However, it wasn’t until 1907 that 2,560 acres surrounding Oregon Caves was included in the forest reserve in order to prevent a mining claim from being established in the area, a pretext for controlling the cave. This was seen as a “temporary measure” until the full extent of the caves boundaries could be determined, but was likely made small to not limit the amount of timber harvest that could occur. Through Gifford Pinchot, first U.S. Forest Service Chief, the Service preached government efficiency and public lands being used for a multitude of resources, a popular Progressive Era sentiment.

Pinchot worked with western states to encourage “conservation commissions” and later led to Oregon Governor George Chamberlain to establish the quasi-public Oregon Conservation Commission in 1908. This commission lobbied for orderly and efficient development of the state, including a natural resource policy that included water power, irrigation and forestry recommendations. The U.S. Forest Service and the Commission’s continued concern of the vandalism occurring at Oregon Caves prompted Pinchot to push for a proclamation for Oregon Caves to become a national monument.

President Taft signed the legislation on July 12, 1909, which used the Antiquities Act to protect 480 acres a national monument:

Whereas, certain natural caves, known as the Oregon Caves which are situated upon unsurveyed land within the Siskiyou National Forest in the State of Oregon, are of unusual scientific interest and importance, and it appears that the public interests will be promoted by reserving these caves with as much land as may be necessary for the proper protection thereof as a National Monument;

Now, therefore, I, William Howard Taft, President of the United States of America, by virtue of the power in me vested by section two of the Act of Congress, approved June eighth nineteen hundred and six, entitled” An Act For the preservation of American Antiquities” do proclaim…Oregon Caves National Monument.

Interestingly, this legislation allowed for dual designation of the 480 acres, whereas use of the area could not impact the preservation of the cave, but could also be used of its natural resources. Presumably timber and mining could still occur in the area as part of the Siskiyou National Forest. However, Taft, moving away from Roosevelt’s conservation mentality, may have seen this as a compromise to still allow use of the forest resources while bending to the former-President’s ever-looming influence.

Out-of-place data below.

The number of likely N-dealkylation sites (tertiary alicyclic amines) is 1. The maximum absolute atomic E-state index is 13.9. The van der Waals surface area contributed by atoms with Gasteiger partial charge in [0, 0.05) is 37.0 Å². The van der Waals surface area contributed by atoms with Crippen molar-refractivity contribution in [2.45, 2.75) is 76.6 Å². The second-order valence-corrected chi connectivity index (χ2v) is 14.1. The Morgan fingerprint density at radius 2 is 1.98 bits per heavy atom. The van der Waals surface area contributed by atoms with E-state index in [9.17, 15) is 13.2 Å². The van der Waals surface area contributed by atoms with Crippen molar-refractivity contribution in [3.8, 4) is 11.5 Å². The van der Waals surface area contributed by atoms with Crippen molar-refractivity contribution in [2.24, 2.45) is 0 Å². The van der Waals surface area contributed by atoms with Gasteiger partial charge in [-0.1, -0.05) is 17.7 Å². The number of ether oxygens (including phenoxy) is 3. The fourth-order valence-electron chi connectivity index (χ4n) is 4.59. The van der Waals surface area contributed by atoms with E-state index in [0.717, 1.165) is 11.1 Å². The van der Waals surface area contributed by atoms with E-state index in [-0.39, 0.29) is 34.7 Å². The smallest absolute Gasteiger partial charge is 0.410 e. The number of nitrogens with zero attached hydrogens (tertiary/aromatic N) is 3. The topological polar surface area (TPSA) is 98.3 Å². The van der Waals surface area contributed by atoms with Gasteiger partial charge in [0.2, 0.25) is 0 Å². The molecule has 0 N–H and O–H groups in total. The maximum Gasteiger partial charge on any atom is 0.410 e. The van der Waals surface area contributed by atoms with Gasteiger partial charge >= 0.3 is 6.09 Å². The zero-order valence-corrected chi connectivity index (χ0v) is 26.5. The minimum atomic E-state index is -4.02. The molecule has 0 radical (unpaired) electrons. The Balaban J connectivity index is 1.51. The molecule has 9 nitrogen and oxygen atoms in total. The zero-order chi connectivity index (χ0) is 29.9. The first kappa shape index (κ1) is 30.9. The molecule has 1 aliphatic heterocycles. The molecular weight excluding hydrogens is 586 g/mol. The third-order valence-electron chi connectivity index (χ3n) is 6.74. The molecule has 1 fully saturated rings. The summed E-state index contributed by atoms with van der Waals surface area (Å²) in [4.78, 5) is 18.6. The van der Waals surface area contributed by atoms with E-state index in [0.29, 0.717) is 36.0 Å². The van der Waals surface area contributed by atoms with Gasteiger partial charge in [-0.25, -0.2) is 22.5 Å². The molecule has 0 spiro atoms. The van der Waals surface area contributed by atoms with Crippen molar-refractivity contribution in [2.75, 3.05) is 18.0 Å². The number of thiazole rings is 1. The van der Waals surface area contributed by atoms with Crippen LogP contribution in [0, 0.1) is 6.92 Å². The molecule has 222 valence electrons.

inside the cave_Paul
Oregon Caves (Paul Di Salvo)

Fast forward to today. On April 26, 2017, President Trump signed an executive order for Secretary of the Interior Ryan Zinke to review national monument designations established under the Antiquities Act of 1906. All national monuments and expansions established since 1996 of 100,000 acres or more are under review to ensure that “monument designations that result from a lack of public outreach… [do not] create barriers to achieving energy independence… [or] curtail economic growth.” Oregon Caves National Monument and Preserve is not on the list, as the property’s expansion in 2014 was less than the required acreage. But there were 27 terrestrial and marine national monuments on the list for review.

As of August 24, 2017, it seems that at least three national monuments—Cascade-Siskiyou, Bears Ears, and Grand Staircase-Escalante—will have some changes in size, but not be removed completely. However, the summary report does not indicate the extent of the changes, nor the fate of the other monuments on the list that have not already been cleared. The fate of marine monuments was also absent from discussion. Removal of national monuments designated under the Antiquities Act of 1906 has never been done by a President before and is thought to require an act of Congress to remove a designation. However, Presidents have reduced the size of national monuments about 19 times.

Views_from_Cascade-Siskiyou_National_Monument_(18336510486)
Cascade-Siskiyou National Monument (BLM Oregon).

Almost 100 years after Pinchot persuaded Taft to use the Antiquities Act, the battle between using our natural resources for profit or preserving them with a national monument is again at the forefront. While no one knows how the process will be negotiated, both sides might be able to look back to the compromises which allowed for Pinchot’s conservation ethic to prevail, and ultimately protect a national treasure while promoting natural resource development.

Only time will tell how Secretary Zinke, and ultimately President Trump, will change these national monuments and whether compromise between development and preservation can be reached.

Thanks to Oregon Caves National Monument and Preserve staff for providing the historical background and references on ORCA, including their 2006 publication “Domain of the Cavemen: A Historic Resource Study of Oregon Caves National Monument” by Stephen R. Mark.

Cover photos courtesy of Wikimedia Commons and the National Park Service.